Did the FDA just leave the door cracked open for PTC’s Duchenne drug after repeated slapdowns?
At first glance, you might conclude that the FDA had simply done what it always does with PTC’s unending battle to gain a green light in the US for ataluren: slapped them down.
This time, though, the biotech $PTCT says that regulators are pointing them down a potential accelerated pathway that could lead to an approval. And that would mark a step forward for a company that has recorded nothing but failure for this drug in the clinic over the years.
This possible path forward involves:
(A) re-submission of an NDA containing the current data on effectiveness of ataluren with new data to be generated on dystrophin production in nonsense mutation Duchenne muscular dystrophy (nmDMD) patients’ muscles, as quantified by procedures to be agreed upon between PTC and the FDA and using newer technologies.
That’s not a lot to go on, and the FDA of course is silent as a grave about whatever it may have told PTC. But the biotech says that as a result of their latest interaction with the FDA — in which they forced regulators to once again consider ataluren for an OK, then protested the repeat move to lock the door — they’ll be following up with the FDA on this new pathway and keeping US patients in an expanded access program to collect more data.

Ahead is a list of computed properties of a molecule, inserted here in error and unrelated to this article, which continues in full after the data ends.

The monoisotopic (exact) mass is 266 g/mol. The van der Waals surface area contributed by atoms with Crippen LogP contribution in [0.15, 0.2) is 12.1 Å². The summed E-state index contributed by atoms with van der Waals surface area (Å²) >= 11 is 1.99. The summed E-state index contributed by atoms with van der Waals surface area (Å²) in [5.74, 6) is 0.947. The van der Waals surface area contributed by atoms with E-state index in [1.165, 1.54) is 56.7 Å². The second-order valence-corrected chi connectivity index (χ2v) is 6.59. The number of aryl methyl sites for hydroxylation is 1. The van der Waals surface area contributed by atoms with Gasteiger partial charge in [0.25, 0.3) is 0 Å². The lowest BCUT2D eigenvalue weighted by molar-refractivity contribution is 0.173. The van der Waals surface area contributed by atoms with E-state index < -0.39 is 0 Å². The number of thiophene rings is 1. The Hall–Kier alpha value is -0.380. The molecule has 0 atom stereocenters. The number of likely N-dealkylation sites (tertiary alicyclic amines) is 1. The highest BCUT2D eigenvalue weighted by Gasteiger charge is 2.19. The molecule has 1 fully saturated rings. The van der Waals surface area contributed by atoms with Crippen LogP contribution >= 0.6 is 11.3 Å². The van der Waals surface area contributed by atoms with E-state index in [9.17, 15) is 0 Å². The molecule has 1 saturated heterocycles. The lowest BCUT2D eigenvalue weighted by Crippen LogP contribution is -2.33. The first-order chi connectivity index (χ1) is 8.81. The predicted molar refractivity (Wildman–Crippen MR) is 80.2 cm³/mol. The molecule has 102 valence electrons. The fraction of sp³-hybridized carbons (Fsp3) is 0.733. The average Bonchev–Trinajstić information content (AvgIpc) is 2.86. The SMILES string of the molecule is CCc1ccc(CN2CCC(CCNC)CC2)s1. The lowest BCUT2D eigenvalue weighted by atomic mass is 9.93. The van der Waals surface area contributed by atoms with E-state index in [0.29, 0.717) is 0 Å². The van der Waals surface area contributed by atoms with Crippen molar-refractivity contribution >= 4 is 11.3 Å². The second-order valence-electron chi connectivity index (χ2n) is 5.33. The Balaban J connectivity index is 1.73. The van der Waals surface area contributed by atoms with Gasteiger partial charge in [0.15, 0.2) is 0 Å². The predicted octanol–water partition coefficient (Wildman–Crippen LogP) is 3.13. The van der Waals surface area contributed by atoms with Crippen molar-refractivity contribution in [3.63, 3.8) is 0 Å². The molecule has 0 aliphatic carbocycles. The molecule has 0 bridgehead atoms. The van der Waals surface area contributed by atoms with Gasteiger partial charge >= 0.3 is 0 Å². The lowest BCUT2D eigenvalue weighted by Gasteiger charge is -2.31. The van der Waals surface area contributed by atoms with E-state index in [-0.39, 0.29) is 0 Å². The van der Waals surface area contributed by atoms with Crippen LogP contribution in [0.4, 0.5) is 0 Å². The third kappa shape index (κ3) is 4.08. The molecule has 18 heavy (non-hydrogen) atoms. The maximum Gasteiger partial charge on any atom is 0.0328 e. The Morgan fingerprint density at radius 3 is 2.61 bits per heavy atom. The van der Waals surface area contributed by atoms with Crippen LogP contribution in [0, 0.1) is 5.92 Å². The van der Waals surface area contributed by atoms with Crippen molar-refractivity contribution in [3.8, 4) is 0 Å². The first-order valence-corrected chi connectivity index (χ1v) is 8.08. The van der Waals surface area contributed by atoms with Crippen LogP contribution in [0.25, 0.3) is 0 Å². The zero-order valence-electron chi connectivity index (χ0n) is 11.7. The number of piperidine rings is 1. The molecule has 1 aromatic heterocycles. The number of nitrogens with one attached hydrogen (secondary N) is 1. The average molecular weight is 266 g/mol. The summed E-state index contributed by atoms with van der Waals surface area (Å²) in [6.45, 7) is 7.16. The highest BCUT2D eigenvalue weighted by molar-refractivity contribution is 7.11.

PTC CEO Stuart Peltz was able to win an accelerated approval in Europe and stay on the market even after repeated failures in the clinic for Duchenne muscular dystrophy. The FDA, meanwhile, was willing to give Sarepta an approval even though the company has yet to produce convincing efficacy data.
The big question now is whether the FDA — which has been signaling its willingness to open shorter pathways to an approval — left the door open just enough for PTC to eventually follow Sarepta into the market.